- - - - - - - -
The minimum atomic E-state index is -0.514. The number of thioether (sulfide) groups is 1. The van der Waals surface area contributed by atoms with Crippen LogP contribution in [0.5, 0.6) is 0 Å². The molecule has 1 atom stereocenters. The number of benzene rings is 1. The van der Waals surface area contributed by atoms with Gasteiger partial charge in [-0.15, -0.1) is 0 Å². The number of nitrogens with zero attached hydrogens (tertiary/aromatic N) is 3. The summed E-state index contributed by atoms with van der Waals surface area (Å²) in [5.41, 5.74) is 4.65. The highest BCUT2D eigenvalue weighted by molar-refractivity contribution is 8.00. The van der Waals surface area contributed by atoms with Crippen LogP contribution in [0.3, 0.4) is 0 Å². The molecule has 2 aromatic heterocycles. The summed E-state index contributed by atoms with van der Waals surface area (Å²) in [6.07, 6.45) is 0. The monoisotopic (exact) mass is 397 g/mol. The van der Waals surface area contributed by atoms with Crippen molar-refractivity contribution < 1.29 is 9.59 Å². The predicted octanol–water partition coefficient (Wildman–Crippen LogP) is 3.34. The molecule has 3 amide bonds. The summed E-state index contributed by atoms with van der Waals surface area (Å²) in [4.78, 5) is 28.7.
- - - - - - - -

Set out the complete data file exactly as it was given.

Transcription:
The minimum atomic E-state index is -0.514. The number of thioether (sulfide) groups is 1. The van der Waals surface area contributed by atoms with Crippen LogP contribution in [0.5, 0.6) is 0 Å². The molecule has 1 atom stereocenters. The number of benzene rings is 1. The van der Waals surface area contributed by atoms with Gasteiger partial charge in [-0.15, -0.1) is 0 Å². The number of nitrogens with zero attached hydrogens (tertiary/aromatic N) is 3. The summed E-state index contributed by atoms with van der Waals surface area (Å²) in [5.41, 5.74) is 4.65. The highest BCUT2D eigenvalue weighted by molar-refractivity contribution is 8.00. The van der Waals surface area contributed by atoms with Crippen LogP contribution in [0.3, 0.4) is 0 Å². The molecule has 2 aromatic heterocycles. The summed E-state index contributed by atoms with van der Waals surface area (Å²) in [6.07, 6.45) is 0. The monoisotopic (exact) mass is 397 g/mol. The van der Waals surface area contributed by atoms with Crippen molar-refractivity contribution < 1.29 is 9.59 Å². The predicted octanol–water partition coefficient (Wildman–Crippen LogP) is 3.34. The molecule has 3 amide bonds. The summed E-state index contributed by atoms with van der Waals surface area (Å²) in [4.78, 5) is 28.7.